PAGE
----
A school district in central New Jersey will pay $75,000 to settle claims that it looked the other way while a student was bullied based on his religion and perceived sexual orientation.
The Old Bridge district also will implement harassment awareness, training and complaint policies.
The student will receive $60,000 of the recovery, with the rest going to the state Division on Civil Rights, which brought the complaint, acting Attorney General John Hoffman announced on Wednesday.
The complaint said the student, known as H.D., while attending Jonas Salk Middle School and later Old Bridge High School from 2004 to 2007, was taunted with slurs such as "fag" and "fruit" and was derided for eating "Jew food." His mother identified 50 students who allegedly participated.
Old Bridge officials dealt with the harassment only with after-the-fact discipline, the division claimed.
Twelve students were disciplined and their punishments included verbal warnings, after-school detention and in-school suspensions.
The division charged Old Bridge with denying access to a public accommodation on the basis of a protected status, in violation of the Law Against Discrimination.
Division Director Craig Sashihara says his main focus in requiring the implementation of new policies was to prevent a repeat of the incidents.
David Rubin, a Metuchen solo who concentrates on education law, says the allegations bear "a striking resemblance" to those in L.W. v. Toms River Regional Schools Board of Education, 189 N.J. 381 (2007).
There, the Supreme Court held that a school district could be liable under the LAD for student-on-student harassment.
That court also held that the standard for peer-to-peer harassment at school is the same as for workplace harassment under Lehmann v. Toys 'R' Us, 132 N.J. 587 (1993). Under that standard, a school is liable if it has actual knowledge of the harassment and does not promptly and effectively act to stop it.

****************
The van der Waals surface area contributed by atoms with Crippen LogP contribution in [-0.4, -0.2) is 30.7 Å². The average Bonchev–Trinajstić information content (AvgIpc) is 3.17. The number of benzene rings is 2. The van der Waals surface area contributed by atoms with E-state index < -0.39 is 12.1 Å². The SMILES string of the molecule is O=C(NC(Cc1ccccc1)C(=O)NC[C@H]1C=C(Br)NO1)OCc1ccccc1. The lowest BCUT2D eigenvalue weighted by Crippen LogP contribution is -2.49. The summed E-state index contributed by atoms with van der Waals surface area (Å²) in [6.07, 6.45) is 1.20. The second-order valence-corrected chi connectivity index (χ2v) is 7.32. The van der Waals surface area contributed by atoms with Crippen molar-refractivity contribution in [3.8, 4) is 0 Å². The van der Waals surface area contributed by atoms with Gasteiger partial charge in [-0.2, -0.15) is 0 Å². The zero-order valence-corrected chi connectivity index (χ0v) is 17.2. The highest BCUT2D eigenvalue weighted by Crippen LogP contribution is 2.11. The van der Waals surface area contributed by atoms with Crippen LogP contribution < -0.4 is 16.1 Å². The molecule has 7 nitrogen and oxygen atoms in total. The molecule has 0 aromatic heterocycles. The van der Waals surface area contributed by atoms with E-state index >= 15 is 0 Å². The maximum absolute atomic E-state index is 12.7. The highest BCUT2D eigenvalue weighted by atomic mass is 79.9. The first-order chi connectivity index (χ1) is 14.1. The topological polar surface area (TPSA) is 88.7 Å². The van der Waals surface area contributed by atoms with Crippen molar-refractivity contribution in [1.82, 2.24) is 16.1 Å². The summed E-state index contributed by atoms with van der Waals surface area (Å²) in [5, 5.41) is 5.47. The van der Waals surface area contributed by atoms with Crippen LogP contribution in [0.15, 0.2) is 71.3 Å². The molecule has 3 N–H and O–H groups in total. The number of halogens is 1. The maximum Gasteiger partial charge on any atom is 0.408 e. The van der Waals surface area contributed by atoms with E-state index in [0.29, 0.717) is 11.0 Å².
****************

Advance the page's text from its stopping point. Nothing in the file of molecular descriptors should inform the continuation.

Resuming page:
The Toms River district was ordered to pay $50,000 in damages plus $28,175 in counsel fees to the former student, plus $10,000 to the state.
The Old Bridge and Toms River cases were based on conduct that took place before enactment of the Anti-Bullying Bill of Rights Act in 2011.
A prior version of the law didn't require the same level of investigation, reporting and accountability that the current law does, says Rubin.
At present, any bullying claim must be investigated promptly, and a written report submitted to the superintendent and school board, regardless of whether bullying was found, Rubin says.
The current statute helps to detect ongoing patterns of behavior quickly that might have previously gone unnoticed when incidents were treated in isolation, Rubin says.
"With all the reporting responsibilities of staff, multiple levels of internal review, appeal rights of parents, and proactive preventive measures now built into the law, it's highly unlikely that a longstanding pattern of harassment like this could exist," he adds.
The harassment of H.D. occurred at school, on the school bus and online, and included name-calling, derogatory comments and physical contact.
In one such incident, two students grabbed H.D. in the locker room and stuffed papers down his pants.
And a retired principal at Jonas Salk acknowledged to state investigators that he once counseled H.D. to consider transferring to another school, and said it would be understandable if the boy retaliated against his tormentors physically.
"No young person should be subjected to this kind of treatment. As we enter a new school year, hopefully this case will serve as a reminder that the state takes this issue very seriously," Hoffman said in a statement.
The school district's attorney in the case, Richard Ulsamer of Tompkins, McGuire, Wachenfeld & Barry in Newark, declines to comment.
Schools Superintendent David Cittadino did not return a call.